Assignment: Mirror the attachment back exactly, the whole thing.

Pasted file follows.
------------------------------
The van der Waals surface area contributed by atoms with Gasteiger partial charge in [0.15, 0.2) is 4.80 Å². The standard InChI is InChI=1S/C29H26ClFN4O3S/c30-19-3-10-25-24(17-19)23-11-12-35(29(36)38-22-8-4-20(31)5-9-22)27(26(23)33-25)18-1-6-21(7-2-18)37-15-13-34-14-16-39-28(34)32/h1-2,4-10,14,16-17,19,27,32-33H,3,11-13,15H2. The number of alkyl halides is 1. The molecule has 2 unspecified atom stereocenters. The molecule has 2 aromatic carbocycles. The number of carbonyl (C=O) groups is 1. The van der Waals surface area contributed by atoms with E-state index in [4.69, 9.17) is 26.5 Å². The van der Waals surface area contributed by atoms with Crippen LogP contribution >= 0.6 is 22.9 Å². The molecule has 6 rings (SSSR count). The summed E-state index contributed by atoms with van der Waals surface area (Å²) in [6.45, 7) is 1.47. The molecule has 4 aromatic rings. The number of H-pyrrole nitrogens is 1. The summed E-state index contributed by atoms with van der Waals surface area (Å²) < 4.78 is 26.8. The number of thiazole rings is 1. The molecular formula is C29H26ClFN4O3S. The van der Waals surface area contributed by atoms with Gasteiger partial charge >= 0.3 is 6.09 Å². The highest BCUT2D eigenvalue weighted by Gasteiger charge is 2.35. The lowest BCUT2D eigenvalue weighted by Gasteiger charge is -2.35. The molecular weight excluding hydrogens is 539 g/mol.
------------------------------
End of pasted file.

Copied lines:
The van der Waals surface area contributed by atoms with Gasteiger partial charge in [0.15, 0.2) is 4.80 Å². The standard InChI is InChI=1S/C29H26ClFN4O3S/c30-19-3-10-25-24(17-19)23-11-12-35(29(36)38-22-8-4-20(31)5-9-22)27(26(23)33-25)18-1-6-21(7-2-18)37-15-13-34-14-16-39-28(34)32/h1-2,4-10,14,16-17,19,27,32-33H,3,11-13,15H2. The number of alkyl halides is 1. The molecule has 2 unspecified atom stereocenters. The molecule has 2 aromatic carbocycles. The number of carbonyl (C=O) groups is 1. The van der Waals surface area contributed by atoms with E-state index in [4.69, 9.17) is 26.5 Å². The van der Waals surface area contributed by atoms with Crippen LogP contribution >= 0.6 is 22.9 Å². The molecule has 6 rings (SSSR count). The summed E-state index contributed by atoms with van der Waals surface area (Å²) in [6.45, 7) is 1.47. The molecule has 4 aromatic rings. The number of H-pyrrole nitrogens is 1. The summed E-state index contributed by atoms with van der Waals surface area (Å²) < 4.78 is 26.8. The number of thiazole rings is 1. The molecular formula is C29H26ClFN4O3S. The van der Waals surface area contributed by atoms with Gasteiger partial charge >= 0.3 is 6.09 Å². The highest BCUT2D eigenvalue weighted by Gasteiger charge is 2.35. The lowest BCUT2D eigenvalue weighted by Gasteiger charge is -2.35. The molecular weight excluding hydrogens is 539 g/mol.